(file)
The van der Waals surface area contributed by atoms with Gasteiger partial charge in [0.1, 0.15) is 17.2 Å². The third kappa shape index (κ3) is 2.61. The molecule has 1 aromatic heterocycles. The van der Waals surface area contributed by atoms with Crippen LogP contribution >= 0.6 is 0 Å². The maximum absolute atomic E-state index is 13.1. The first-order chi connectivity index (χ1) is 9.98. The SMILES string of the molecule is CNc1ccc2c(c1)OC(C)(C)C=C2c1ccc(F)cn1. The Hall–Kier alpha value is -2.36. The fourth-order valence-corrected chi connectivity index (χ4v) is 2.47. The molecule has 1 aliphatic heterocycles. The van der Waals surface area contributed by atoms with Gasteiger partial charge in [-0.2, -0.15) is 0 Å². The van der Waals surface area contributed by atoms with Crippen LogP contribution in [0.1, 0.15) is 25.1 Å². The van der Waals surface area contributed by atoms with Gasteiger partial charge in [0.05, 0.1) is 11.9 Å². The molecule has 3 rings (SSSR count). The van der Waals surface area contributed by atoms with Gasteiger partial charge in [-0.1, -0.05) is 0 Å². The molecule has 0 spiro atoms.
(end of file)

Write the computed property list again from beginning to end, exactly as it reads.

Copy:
The van der Waals surface area contributed by atoms with Gasteiger partial charge in [0.1, 0.15) is 17.2 Å². The third kappa shape index (κ3) is 2.61. The molecule has 1 aromatic heterocycles. The van der Waals surface area contributed by atoms with Crippen LogP contribution >= 0.6 is 0 Å². The maximum absolute atomic E-state index is 13.1. The first-order chi connectivity index (χ1) is 9.98. The SMILES string of the molecule is CNc1ccc2c(c1)OC(C)(C)C=C2c1ccc(F)cn1. The Hall–Kier alpha value is -2.36. The fourth-order valence-corrected chi connectivity index (χ4v) is 2.47. The molecule has 1 aliphatic heterocycles. The van der Waals surface area contributed by atoms with Gasteiger partial charge in [-0.2, -0.15) is 0 Å². The van der Waals surface area contributed by atoms with Crippen LogP contribution in [0.1, 0.15) is 25.1 Å². The van der Waals surface area contributed by atoms with Gasteiger partial charge in [0.05, 0.1) is 11.9 Å². The molecule has 3 rings (SSSR count). The van der Waals surface area contributed by atoms with Gasteiger partial charge in [-0.1, -0.05) is 0 Å². The molecule has 0 spiro atoms.